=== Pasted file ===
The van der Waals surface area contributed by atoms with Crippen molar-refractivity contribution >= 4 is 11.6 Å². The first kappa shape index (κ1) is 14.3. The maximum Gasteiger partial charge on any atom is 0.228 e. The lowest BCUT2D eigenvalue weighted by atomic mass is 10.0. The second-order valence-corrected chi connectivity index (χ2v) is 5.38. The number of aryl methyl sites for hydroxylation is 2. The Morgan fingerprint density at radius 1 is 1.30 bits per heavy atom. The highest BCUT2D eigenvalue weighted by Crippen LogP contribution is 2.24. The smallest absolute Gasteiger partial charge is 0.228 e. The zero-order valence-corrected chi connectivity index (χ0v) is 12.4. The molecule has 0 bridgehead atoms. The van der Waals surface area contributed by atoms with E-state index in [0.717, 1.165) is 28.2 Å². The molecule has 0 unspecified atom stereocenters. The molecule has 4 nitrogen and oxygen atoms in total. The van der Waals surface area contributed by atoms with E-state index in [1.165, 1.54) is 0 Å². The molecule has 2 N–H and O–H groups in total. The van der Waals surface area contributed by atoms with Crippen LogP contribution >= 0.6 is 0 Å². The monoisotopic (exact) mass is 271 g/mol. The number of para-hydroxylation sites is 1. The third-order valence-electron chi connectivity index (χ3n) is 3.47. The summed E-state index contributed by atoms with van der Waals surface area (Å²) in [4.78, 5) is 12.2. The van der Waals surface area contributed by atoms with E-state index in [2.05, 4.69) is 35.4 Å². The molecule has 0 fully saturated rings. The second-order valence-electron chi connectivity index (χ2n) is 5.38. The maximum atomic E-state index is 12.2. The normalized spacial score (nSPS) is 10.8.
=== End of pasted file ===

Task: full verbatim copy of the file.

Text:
The van der Waals surface area contributed by atoms with Crippen molar-refractivity contribution >= 4 is 11.6 Å². The first kappa shape index (κ1) is 14.3. The maximum Gasteiger partial charge on any atom is 0.228 e. The lowest BCUT2D eigenvalue weighted by atomic mass is 10.0. The second-order valence-corrected chi connectivity index (χ2v) is 5.38. The number of aryl methyl sites for hydroxylation is 2. The Morgan fingerprint density at radius 1 is 1.30 bits per heavy atom. The highest BCUT2D eigenvalue weighted by Crippen LogP contribution is 2.24. The smallest absolute Gasteiger partial charge is 0.228 e. The zero-order valence-corrected chi connectivity index (χ0v) is 12.4. The molecule has 0 bridgehead atoms. The van der Waals surface area contributed by atoms with E-state index in [0.717, 1.165) is 28.2 Å². The molecule has 0 unspecified atom stereocenters. The molecule has 4 nitrogen and oxygen atoms in total. The van der Waals surface area contributed by atoms with E-state index in [1.165, 1.54) is 0 Å². The molecule has 2 N–H and O–H groups in total. The van der Waals surface area contributed by atoms with Crippen LogP contribution >= 0.6 is 0 Å². The monoisotopic (exact) mass is 271 g/mol. The number of para-hydroxylation sites is 1. The third-order valence-electron chi connectivity index (χ3n) is 3.47. The summed E-state index contributed by atoms with van der Waals surface area (Å²) in [4.78, 5) is 12.2. The van der Waals surface area contributed by atoms with E-state index in [2.05, 4.69) is 35.4 Å². The molecule has 0 fully saturated rings. The second-order valence-electron chi connectivity index (χ2n) is 5.38. The maximum atomic E-state index is 12.2. The normalized spacial score (nSPS) is 10.8.